Passwords are passe, log in with a touch

Passwords are passe, log in with a touch

Passwords are a pain to remember. What if a quick wiggle of five fingers on a screen could log you in instead? Or speaking a simple phrase?   Computer scientists in Brooklyn are training their iPads to recognise their owners by the touch of their fingers as they make a caressing gesture. 

After years of predicting its demise, security researchers  on the iPad project led by Nasir Memon, Computer Science Professor at Polytechnic Institute of New York University in Brooklyn are renewing efforts to obliterate the password.

Many people would agree. The password has become a monkey on our digital backs — an essential key to our many devices and accounts, but increasingly a source of exasperation and insecurity.

Still, despite recent advances, it may be premature to announce the end of passwords, as Bill Gates famously did in 2004, when he said “the password is dead.”

“The spectacularly incorrect assumption ‘passwords are dead’ has been harmful, discouraging research on how to improve the lot of close to two billion people who use them,” Cormac Herley, researcher at Microsoft, wrote in a recent paper.

Herley suggested instead that developers try “to better support the use of passwords” by helping people protect their wireless connections from eavesdroppers. “Passwords,” Herley continued, “have proved themselves a worthy opponent: all those who have attempted to replace them have failed.”

The touch-screen approach of Professor Memon in Brooklyn works because, as it happens, each person makes the same gesture uniquely. Their fingers are different, they move at different speeds, they have what he calls a different “flair.” He wants logging in to be easy.  In his research, most popular gestures turned out to be the ones that feel most intuitive. One was to turn the image of a combination lock 90 degrees in one direction. Another was to sign one’s name on the screen. In principle, the gesture can be used to unlock a device, or an application on the device that safely holds a variety of passwords.

Despite their resilience, passwords are weak, notably because their users have limited memories and a weakness for blurting out secrets. Most people need dozens of them, and they tend to pick ones that are so complex they need to be written down, or so simple they can be easily guessed. Recently, criminals have become adept at stealing passwords by sneaking malicious software onto computers or tricking users into typing them into an illegitimate site.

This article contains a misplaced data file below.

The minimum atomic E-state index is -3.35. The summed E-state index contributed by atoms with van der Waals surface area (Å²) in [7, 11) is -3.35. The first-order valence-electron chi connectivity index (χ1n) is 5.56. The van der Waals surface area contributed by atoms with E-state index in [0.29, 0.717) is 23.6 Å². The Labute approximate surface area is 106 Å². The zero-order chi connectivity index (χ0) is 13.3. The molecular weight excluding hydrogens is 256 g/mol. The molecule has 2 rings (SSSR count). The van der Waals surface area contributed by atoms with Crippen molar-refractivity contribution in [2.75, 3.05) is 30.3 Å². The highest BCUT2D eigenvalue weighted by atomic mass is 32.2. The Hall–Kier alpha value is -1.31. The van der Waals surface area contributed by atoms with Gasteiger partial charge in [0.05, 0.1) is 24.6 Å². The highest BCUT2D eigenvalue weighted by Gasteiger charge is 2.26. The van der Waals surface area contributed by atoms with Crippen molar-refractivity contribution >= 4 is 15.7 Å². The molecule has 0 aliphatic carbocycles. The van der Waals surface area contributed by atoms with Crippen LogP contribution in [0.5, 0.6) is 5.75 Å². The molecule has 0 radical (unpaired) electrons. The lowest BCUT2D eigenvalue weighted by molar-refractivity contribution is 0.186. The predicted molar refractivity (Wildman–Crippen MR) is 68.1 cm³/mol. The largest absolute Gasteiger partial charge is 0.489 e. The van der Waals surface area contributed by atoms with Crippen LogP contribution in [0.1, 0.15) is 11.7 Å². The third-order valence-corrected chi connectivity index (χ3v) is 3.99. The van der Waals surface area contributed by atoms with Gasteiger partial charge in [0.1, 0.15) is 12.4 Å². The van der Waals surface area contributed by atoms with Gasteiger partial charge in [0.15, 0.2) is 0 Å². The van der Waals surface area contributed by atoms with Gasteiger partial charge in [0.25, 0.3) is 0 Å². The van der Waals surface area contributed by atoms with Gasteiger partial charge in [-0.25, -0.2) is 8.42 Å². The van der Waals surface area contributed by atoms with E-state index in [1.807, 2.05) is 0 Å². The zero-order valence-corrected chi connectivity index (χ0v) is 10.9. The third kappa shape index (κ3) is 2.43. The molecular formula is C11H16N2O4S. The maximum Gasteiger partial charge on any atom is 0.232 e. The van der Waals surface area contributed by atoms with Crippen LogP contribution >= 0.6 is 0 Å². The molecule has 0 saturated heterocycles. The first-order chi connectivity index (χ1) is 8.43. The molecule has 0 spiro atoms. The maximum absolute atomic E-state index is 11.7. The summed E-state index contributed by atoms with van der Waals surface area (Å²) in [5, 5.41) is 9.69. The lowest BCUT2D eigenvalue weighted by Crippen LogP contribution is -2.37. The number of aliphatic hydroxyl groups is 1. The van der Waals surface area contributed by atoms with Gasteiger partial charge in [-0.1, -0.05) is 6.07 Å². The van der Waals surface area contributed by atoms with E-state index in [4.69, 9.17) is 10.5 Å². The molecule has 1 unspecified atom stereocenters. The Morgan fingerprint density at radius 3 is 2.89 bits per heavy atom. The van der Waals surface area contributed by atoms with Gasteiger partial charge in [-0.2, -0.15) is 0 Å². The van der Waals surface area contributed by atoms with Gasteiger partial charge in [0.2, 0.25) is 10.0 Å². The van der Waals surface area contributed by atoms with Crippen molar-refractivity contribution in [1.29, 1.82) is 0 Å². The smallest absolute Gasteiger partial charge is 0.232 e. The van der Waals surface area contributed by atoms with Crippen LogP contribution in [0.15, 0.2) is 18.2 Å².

Companies like Facebook and Twitter have sought to address the frustration with passwords by allowing their usernames and passwords to open the door to millions of Web sites, a convenience that brings obvious risks. A thief with access to a master username and password can have access to a host of accounts.

Many companies use a smart card or a security “dongle” — a small piece of hardware that plugs into the computer and functions as a key — as that second step of verification to allow access to internal networks.

As mobile phones become bodily appendages for people worldwide, they too are emerging as instruments to verify identity. Google introduced its two-step process earlier this year.

“I think we’ll start to see people using their mobile devices as their pervasive identifiers,” said Brendon Wilson, security researcher at Symantec. “The password will no longer be the final arbiter that you are you. You will see layers on top.”

The New York Times

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